Supplement to Alonzo Church

F. Paradox and Comparison with Tarski

F.1 The Derivation of GP

The following is Church’s derivation of GP (Grelling’s paradox) within STT plus the axioms for \(D(v, F)\) in the style that metamathematical arguments are sometimes presented in his text. Only the spacing of the lines has been changed. The starred numbers refer to sections of Church’s text.

The antinomy in simple type theory is obtained as follows. We use the abbreviations “P”, “gen.”, “ded.thm.”, “subst.eq.”, “ex.inst.”, “neg.\(\exists\)”, “S” to refer to propositional calculus, rule of generalization, deduction theorem and analogues of *513, *518, *338, *509 in the functional calculus of higher order.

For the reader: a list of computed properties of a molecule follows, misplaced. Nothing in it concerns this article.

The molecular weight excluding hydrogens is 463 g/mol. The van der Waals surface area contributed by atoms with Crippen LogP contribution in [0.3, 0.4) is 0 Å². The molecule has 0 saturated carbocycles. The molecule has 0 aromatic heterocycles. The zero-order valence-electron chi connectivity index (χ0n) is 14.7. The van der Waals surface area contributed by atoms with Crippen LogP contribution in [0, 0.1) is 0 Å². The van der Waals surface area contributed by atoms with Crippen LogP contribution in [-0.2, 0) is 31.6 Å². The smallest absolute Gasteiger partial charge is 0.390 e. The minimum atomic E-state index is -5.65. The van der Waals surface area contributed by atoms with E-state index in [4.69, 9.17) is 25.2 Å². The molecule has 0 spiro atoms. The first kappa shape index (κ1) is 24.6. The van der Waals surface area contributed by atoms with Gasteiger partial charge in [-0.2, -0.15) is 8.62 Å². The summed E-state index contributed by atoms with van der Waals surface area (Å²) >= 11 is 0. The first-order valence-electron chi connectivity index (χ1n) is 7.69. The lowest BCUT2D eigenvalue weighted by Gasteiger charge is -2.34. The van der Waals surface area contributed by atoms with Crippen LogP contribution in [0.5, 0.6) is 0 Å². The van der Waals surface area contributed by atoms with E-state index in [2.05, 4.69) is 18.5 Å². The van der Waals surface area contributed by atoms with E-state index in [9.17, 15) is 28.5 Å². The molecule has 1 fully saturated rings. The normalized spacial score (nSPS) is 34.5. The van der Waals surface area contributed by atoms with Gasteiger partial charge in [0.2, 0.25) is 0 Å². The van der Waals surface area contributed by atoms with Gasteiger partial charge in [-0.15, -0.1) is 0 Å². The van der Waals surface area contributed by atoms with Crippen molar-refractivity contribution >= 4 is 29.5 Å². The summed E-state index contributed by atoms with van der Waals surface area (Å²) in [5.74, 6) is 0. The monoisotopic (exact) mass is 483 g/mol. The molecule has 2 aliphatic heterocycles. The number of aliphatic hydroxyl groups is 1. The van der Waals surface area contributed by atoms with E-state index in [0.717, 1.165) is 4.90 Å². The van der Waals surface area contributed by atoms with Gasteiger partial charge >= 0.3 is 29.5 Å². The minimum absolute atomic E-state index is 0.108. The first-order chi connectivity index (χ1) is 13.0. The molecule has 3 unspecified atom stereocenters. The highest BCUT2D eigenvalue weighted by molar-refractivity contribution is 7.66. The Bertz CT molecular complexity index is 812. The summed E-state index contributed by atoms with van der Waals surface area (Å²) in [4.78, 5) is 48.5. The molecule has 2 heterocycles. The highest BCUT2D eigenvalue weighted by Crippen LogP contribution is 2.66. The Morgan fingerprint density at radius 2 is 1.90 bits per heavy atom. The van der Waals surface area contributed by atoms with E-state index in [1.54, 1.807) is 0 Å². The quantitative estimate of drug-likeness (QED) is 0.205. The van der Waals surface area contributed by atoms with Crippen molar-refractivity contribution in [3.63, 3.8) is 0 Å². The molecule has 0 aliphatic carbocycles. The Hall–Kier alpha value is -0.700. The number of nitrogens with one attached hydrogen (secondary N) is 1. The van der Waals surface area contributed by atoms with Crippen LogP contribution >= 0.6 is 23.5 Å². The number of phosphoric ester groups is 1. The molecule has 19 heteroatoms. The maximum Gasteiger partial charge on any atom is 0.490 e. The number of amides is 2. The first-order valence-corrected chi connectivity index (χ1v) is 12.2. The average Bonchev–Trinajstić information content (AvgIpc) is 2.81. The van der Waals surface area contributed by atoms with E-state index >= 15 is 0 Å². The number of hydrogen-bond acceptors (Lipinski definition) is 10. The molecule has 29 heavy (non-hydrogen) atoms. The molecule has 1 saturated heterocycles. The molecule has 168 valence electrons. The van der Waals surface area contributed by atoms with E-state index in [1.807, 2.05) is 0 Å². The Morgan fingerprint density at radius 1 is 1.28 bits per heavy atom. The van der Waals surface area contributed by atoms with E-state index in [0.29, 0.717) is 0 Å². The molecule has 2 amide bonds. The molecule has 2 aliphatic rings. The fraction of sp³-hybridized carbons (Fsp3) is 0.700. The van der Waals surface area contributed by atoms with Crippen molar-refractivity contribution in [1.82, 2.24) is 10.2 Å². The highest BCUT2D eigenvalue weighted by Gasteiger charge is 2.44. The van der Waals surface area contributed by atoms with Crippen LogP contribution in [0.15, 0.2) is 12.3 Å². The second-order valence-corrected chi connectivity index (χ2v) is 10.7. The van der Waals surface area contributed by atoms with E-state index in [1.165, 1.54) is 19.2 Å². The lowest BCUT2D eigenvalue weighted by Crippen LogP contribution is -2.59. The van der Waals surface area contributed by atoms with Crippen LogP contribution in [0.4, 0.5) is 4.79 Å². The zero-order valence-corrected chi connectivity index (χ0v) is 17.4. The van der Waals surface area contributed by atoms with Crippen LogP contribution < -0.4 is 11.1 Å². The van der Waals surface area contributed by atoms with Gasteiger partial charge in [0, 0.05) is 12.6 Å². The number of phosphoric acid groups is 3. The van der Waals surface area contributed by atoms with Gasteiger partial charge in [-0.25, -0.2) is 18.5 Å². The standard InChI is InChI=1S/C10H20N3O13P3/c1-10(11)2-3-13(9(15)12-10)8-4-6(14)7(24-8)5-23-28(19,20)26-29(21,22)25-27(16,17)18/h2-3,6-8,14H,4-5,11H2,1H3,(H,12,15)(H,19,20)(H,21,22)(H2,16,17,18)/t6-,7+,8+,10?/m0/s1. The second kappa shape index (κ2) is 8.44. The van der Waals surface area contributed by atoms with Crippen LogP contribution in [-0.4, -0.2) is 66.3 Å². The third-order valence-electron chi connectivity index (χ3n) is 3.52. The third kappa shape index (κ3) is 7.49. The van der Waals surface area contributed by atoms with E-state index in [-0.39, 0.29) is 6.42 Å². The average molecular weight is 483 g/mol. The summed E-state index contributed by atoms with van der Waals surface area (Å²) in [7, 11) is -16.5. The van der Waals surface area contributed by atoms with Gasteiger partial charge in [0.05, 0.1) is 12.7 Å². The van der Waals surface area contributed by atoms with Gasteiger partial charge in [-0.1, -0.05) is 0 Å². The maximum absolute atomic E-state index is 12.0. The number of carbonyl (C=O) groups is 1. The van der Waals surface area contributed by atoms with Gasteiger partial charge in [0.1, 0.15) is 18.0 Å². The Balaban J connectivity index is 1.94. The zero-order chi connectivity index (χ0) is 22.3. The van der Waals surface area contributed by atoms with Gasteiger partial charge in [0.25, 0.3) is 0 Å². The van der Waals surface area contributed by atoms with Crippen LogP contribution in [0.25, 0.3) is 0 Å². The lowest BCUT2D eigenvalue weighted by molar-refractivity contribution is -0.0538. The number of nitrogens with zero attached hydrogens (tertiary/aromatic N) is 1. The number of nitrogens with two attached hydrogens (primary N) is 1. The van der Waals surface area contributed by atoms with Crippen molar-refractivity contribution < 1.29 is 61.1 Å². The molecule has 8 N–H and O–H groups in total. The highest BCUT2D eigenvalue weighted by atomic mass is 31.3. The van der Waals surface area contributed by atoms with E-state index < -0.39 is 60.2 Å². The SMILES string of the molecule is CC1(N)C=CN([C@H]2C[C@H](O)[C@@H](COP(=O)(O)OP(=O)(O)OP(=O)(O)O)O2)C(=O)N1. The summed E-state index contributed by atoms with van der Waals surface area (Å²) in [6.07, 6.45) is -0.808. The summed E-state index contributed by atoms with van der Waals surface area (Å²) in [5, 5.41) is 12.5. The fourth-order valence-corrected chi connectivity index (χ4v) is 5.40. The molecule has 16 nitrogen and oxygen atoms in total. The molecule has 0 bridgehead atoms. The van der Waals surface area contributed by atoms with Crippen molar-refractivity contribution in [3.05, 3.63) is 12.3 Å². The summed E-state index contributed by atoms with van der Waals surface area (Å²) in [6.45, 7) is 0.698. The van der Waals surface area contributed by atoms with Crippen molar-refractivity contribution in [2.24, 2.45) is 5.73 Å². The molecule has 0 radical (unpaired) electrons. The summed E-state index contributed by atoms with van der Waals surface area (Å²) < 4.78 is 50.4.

By *,

\[D(v,F), D(v,\het) \vdash F(x) \equiv_{x} \het (x)\]

Hence by subst.eq.,

\[D(v,F), \nsim F(v), D(v,\het) \vdash \nsim \het (v)\]

Hence by ex.inst. and axiom ***,

\[\het(v), D(v, \het) \vdash \nsim\het (v)\]

Hence by ded.thm.,

\[D(v,\het) \vdash \het(v) \supset \nsim\het(v)\]

Hence by P,

\[D(v, \het) \vdash \nsim\het(v)\]

Hence by the axiom ***,

\[D(v, \het) \vdash \nsim(\exists F) \hdot D(v, F) \cdot \nsim F(v)\]

Hence by the neg.\(\exists\) and P,

\[D(v, \het) \vdash D(v, F) \supset F F(v)\]

Hence by S,

\[D(v, \het) \vdash D(v, \het) \supset \het(v)\]

Hence by modus ponens,

\[D(v, \het) \vdash \het(v)\]

Thus from the hypothesis \(D(v, \het)\) we have a proof both of \(\nsim\het(v)\) and of \(\het(v)\) Hence by ded.thm. and P,

\[\vdash \nsim D(v, \het)\]

Hence by gen.,

\[\vdash(v) \nsim D(v, \het)\]

Hence by neg.\(\exists\),

\[\vdash \nsim(\exists v) D(v, \het)\]

But this contradicts **

F.2 Comparison with Tarski